Will D. Campbell (1924-2013) inspired, challenged, and edified us with his expansive talents and vision. He became known as a civil rights activist, a renegade preacher, an iconoclastic writer, and a minister without a church who presided at weddings, baptisms, and funerals for a band of unruly souls that included Johnny Cash, Willie Nelson, Jules Feiffer, and Studs Terkel.

This country boy attended three colleges and graduated from Yale Divinity School. After serving as a Baptist minister in a southern parish for two years, he became the director of religious life at the University of Mississippi. He later served as a race relations troubleshooter for the National Council of Churches from 1956 to 1963.

He was one of the few white people who escorted the "Little Rock Nine" into Central High School. His work as a behind-the-scenes bridge-builder between the races resulted in him being the only white in attendance when Martin Luther King, Jr., founded the Southern Christian Leadership Conference. He also joined the Freedom Riders in 1961 and accompanied Dr. King for the marches in Birmingham in 1963 and in Selma in 1968.

Perhaps the most startling example of his faith was his ministry of reconciliation, a phrase he took from 2 Corinthians 5:18. Campbell firmly believed that social change does not come only through legislation and government-sponsored initiatives. Enduring and heart-felt racial justice is the result of genuine reconciliation between people who have hated or been at odds with one another.

Campbell walked his talk and came under heavy criticism for visiting racist James Earl Ray in prison after he assassinated Dr. King in 1968. Frequently asked to sum up the Christian message, he quipped, "We're all bastards, but God loves us anyway." Whereas many liberal Christians could not bring themselves to embrace such an inclusive view of divine grace, Campbell went even further by saying of the poor southern whites who filled the ranks of the Ku Klux Klan, "They have been victimized one step beyond the black. I'm pro Klansmen because I'm pro-human being." It was this vision that led him to be called "the chaplain of the Ku Klux Klan.

In his later years, Campbell campaigned to stop the war in Vietnam, to abolish capital punishment, and to establish equal rights for women and LGBTQ people. Former President Jimmy Carter characterized this unconventional minister as "a social activist in service of marginalized people of every race, creed, and calling."

To Name This Day . . .


Read in Campbell's books or from his articles and interviews available online. What aspects of his unconventional ministry speak to you and to our times? Here are some lessons that stand out for us.

* Brother to a Dragonfly by Will D. Campbell is a vivid and mesmerizing spiritual diary containing a mix of memories, portraits of interesting people, accounts of personal tragedies, and many meaningful vignettes. This extraordinary paperback was a finalist for the 1977 National Book Award; Time magazine named it one of the 10 most notable works of nonfiction of the 1970s.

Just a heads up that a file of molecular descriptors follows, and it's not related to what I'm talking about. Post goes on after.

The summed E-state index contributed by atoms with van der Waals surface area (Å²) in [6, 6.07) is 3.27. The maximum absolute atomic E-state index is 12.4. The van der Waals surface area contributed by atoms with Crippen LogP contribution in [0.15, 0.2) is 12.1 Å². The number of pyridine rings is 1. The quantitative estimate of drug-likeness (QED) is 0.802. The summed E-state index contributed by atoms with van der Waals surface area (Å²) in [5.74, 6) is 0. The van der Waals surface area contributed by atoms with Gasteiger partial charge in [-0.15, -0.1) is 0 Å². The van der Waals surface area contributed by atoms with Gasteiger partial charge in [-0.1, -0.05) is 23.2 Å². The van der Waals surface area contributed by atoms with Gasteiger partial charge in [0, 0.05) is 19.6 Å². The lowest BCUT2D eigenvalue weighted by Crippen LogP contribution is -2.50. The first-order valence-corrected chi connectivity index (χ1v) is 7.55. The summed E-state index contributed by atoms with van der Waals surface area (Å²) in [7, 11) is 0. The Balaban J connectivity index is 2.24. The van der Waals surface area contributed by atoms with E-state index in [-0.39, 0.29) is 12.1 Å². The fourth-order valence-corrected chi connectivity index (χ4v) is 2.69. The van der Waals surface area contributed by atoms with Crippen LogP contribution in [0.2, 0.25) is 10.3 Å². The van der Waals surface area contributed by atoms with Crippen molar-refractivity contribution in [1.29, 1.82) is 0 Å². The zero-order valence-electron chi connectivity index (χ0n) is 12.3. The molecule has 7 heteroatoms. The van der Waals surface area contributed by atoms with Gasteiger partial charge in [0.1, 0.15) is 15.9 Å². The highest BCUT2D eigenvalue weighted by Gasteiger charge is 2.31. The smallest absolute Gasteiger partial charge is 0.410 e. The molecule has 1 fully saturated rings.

If we were to choose one motto we've learned from Campbell, it would be: "If you're gonna love one, you've got to love them all."

After working hard to win freedom for blacks, Campbell decided to minister to Klansmen and other bigots. Here's how he explained this move: "I had become a doctrinaire social activist, without consciously choosing to be. And I would continue to be some kind of social activist. But there was a decided difference. Because from that point I came to understand the nature of tragedy. And one who understands the nature of tragedy can never take sides."

* Soul Among Lions: Musings of a Bootleg Preacher is a book of meditations or "bubblings from the depths of one man's soul." Campbell covers a wide variety of subjects, saying important things about race relations, flag burning, ethnic cleansing, legislated morality, the killing of children, and more. Here are some examples of how Campbell disturbed the comfortable in the name of God.

He tells a story about a time he had to debate the death penalty with a well-known scholar:

"He gave a lengthy and learned statement on why he favored it. I was embarrassed because I had no prepared remarks. So I said. "I just think it's 'tacky,' " and I sat down.

"That led to confusion as to just what 'tacky' meant. Well tacky means ugly, no style, no class. I didn't win the debate, but I do believe that America as a nation has too much class, too much character, and too much style to go on sinking to the crude level of death practiced in executions. So for the sake of our own soul, let's just cut it out."

In this excerpt from the book, Campbell offers a solution to "houselessness":

"Let every congregation adopt one person who lives on the streets. Ask no questions as to the worthiness of these people. Who among us is worthy? Just find them lodging, a job, friends — give them hope."


Watch the film God's Will directed by Michael Letcher and narrated by Ossie Davis; it is available for free viewing on Vimeo. This 60-minute profile of the life and ministry of Will D. Campbell (1924-2001) was produced by the Center for Public Television at the University of Alabama.